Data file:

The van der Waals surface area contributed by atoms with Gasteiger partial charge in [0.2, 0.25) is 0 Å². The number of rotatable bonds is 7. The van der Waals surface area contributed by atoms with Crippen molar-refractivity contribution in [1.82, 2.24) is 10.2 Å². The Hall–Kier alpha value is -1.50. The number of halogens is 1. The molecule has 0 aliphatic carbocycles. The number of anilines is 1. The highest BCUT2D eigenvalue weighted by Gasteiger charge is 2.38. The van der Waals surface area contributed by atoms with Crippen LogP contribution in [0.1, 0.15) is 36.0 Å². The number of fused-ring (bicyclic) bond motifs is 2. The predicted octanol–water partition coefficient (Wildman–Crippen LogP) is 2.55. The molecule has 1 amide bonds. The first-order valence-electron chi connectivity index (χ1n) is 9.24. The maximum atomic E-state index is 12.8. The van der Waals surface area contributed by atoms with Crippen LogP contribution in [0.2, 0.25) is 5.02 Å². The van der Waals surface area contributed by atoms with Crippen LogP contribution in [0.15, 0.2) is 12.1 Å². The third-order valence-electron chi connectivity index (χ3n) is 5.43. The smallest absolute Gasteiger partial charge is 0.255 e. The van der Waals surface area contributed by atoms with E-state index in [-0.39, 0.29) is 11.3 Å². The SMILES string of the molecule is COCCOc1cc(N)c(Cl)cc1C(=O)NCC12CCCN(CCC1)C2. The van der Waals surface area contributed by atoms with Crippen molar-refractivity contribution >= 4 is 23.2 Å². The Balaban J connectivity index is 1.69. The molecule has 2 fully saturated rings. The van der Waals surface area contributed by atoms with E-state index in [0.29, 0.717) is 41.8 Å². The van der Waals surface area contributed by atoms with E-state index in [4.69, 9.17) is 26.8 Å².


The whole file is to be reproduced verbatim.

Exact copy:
The van der Waals surface area contributed by atoms with Gasteiger partial charge in [0.2, 0.25) is 0 Å². The number of rotatable bonds is 7. The van der Waals surface area contributed by atoms with Crippen molar-refractivity contribution in [1.82, 2.24) is 10.2 Å². The Hall–Kier alpha value is -1.50. The number of halogens is 1. The molecule has 0 aliphatic carbocycles. The number of anilines is 1. The highest BCUT2D eigenvalue weighted by Gasteiger charge is 2.38. The van der Waals surface area contributed by atoms with Crippen LogP contribution in [0.1, 0.15) is 36.0 Å². The number of fused-ring (bicyclic) bond motifs is 2. The predicted octanol–water partition coefficient (Wildman–Crippen LogP) is 2.55. The molecule has 1 amide bonds. The first-order valence-electron chi connectivity index (χ1n) is 9.24. The maximum atomic E-state index is 12.8. The van der Waals surface area contributed by atoms with Crippen LogP contribution in [0.2, 0.25) is 5.02 Å². The van der Waals surface area contributed by atoms with Crippen LogP contribution in [0.15, 0.2) is 12.1 Å². The third-order valence-electron chi connectivity index (χ3n) is 5.43. The smallest absolute Gasteiger partial charge is 0.255 e. The van der Waals surface area contributed by atoms with E-state index in [-0.39, 0.29) is 11.3 Å². The SMILES string of the molecule is COCCOc1cc(N)c(Cl)cc1C(=O)NCC12CCCN(CCC1)C2. The van der Waals surface area contributed by atoms with Crippen molar-refractivity contribution >= 4 is 23.2 Å². The Balaban J connectivity index is 1.69. The molecule has 2 fully saturated rings. The van der Waals surface area contributed by atoms with E-state index in [0.29, 0.717) is 41.8 Å². The van der Waals surface area contributed by atoms with E-state index in [4.69, 9.17) is 26.8 Å².